We’ve spent some time thinking through what it can look like to hold space for rhythms of professional grief. While my specific rhythms will certainly be different than yours, I hope you’ve been encouraged to consider the validity of your professional grief and that you’ve taken time to consider where and how it shows up your life, both in the short- and the long-term.
In my second of two blog posts on holding space for rhythms of professional grief, I shared about how I had begun to shame myself for not being tougher, nicer, and happier as I walked and worked not only under the burdens we carry as healthcare professionals, but also under increasing responsibilities of life as a new mother of two young children. I was buying into the lie that I was and had to be a superhero to everyone. As shame for not being “strong enough” stamped its heavy fist on top of my mountain of burdens, I felt my knees beginning to buckle under the weight I was carrying.
The real demands of healthcare work and everyday life are relentless, particularly in societies that place high value on productivity and efficiency. Healthcare is uniquely heavy in nature because it can be literally life-and-death, especially in an ICU. When I was in nursing school, I worked part-time as a barista in a coffee shop, and that job provided a wonderful balance for my studies and clinical experiences – not only because it provided the caffeine I needed to get through nursing school, but because barista work was productive and yet so far from life-and-death. If I messed up a latte, I could just remake it. We don’t always get this comforting luxury of an easy redo in our jobs as nurses.
When we add internal expectations of ourselves to somehow be able to do the intensity of healthcare work shift after shift, week after week, month after month without meaningful respite, we rob ourselves of the gracious acknowledgement we all need that this work pulls deeply from all sources of our being: physical, mental, emotional, social, and spiritual. For nurses, this is why we recoil with hurt when friends and family say, “Oh but you just work three days a week!” The preparation and recovery time surrounding shifts doing such intense work is significant but not well recognized.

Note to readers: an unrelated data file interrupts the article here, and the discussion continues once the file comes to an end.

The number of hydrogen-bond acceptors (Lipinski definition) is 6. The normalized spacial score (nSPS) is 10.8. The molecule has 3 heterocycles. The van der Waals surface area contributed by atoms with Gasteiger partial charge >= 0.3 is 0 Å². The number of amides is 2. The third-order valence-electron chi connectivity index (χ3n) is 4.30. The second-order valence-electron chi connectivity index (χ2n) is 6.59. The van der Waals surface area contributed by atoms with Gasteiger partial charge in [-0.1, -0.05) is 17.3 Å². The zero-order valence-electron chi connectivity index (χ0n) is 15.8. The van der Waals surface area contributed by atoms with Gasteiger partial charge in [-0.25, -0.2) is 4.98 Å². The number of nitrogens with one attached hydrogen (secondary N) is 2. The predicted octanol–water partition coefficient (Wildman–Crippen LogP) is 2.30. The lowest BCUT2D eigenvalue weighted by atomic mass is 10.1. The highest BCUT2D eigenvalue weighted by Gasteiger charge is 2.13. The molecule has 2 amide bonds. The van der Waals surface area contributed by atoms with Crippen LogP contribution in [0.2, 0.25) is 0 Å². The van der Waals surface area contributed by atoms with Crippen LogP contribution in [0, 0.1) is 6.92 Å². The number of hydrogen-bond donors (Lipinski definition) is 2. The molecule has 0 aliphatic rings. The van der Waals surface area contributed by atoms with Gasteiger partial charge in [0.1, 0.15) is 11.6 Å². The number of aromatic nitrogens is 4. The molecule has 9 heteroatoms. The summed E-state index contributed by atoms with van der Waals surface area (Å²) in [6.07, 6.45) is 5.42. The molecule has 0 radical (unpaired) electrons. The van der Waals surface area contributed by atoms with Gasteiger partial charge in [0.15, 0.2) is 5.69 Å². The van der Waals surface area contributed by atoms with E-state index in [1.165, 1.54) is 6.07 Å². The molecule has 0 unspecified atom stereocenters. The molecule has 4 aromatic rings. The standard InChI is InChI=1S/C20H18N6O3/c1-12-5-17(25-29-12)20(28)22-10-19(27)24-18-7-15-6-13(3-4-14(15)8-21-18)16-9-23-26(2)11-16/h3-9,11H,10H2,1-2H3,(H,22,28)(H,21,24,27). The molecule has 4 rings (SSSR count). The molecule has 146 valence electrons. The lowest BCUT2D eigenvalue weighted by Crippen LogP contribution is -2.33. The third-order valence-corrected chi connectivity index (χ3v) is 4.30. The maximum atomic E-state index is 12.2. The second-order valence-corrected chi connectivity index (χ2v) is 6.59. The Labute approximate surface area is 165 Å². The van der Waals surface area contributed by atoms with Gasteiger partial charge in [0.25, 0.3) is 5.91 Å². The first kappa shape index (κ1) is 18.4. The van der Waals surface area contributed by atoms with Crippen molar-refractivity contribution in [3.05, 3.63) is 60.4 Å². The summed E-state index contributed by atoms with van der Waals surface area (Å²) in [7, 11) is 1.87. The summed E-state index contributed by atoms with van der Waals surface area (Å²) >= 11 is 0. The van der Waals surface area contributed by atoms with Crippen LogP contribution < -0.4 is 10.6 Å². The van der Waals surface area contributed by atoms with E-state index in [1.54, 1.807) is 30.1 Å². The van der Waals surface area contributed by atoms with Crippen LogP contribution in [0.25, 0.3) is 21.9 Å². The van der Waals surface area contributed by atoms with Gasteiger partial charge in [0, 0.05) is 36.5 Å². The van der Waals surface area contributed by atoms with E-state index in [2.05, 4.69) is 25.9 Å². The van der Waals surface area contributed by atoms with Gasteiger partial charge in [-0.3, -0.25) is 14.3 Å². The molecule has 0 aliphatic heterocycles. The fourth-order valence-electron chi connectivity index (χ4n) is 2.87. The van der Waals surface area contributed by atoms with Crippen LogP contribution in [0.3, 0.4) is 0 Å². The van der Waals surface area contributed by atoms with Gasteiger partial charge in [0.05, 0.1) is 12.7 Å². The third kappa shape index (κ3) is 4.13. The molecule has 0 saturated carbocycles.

As I grew more honest with myself about the toll these demands were taking, I also grew more aware of the shame I felt for not somehow always being stronger and happier about it all. And then one day as I prepared for my closing talk at a nursing conference, I discovered the wonderfully comforting truth of this very simple traffic sign.
This sign speaks to me of the very objective, straightforward fact that any finite being is going to have a weight limit. It may be a finite being that is strong, built to carry much more than a little bicycle with a front basket, made to endure long distance hauling. But at the end of the day, it remains a finite being that still has a weight limit. There is no judgment in this observation; it is simply a statement of reality.
The truck that is made with current capacity to carry 20T may have, over time, picked up an extra ton or two. What could it hurt? It’s been doing ok so far so why not help out the trucking shortage and carry another two tons? Fifty miles into carrying 22T, warning lights are starting to flash on the dashboard, but the truck is still moving, though it does seem to get less mileage per gallon. Soon enough, however, this finite truck with an objective weight limit is going to lose its ability to keep moving forward unless the driver begins to pay some attention to the warning lights and assess reasons for why the mileage per gallon is now so much lower.
Wisdom, attention, and shame-free objectivity in assessing our own finitude will help us to see when it is time to pull over for a rest stop and a meaningful tune-up. This weight limit is humbling and may feel limiting to those of us who are ambitious, perfectionistic or just very eager to do everything we can for everyone. But at the end of the day, it’s liberating because it allows us to celebrate the capacity we have, and frees us from shame for not having more.
Rest stops are built into a long road for important reasons. Sometimes the driver just needs a nap. Sometimes the truck just needs more gas. Sometimes the truck just needs to offload unnecessary extra weight. But at certain points, the driver needs to look at specific areas in the truck that require more involved tune-ups, repair or outright replacing.
In this moment of pandemic history and in this current healthcare climate, where more is constantly being asked of us who are already so weary from an exceptionally difficult road of travel, we don’t need the additional burden of shame compounding our challenges. We carry a lot, and this is commendable. We also have weight limits, and this is not shameful, but rather liberating in the ways we set boundaries and care for ourselves for the long haul as healthcare workers.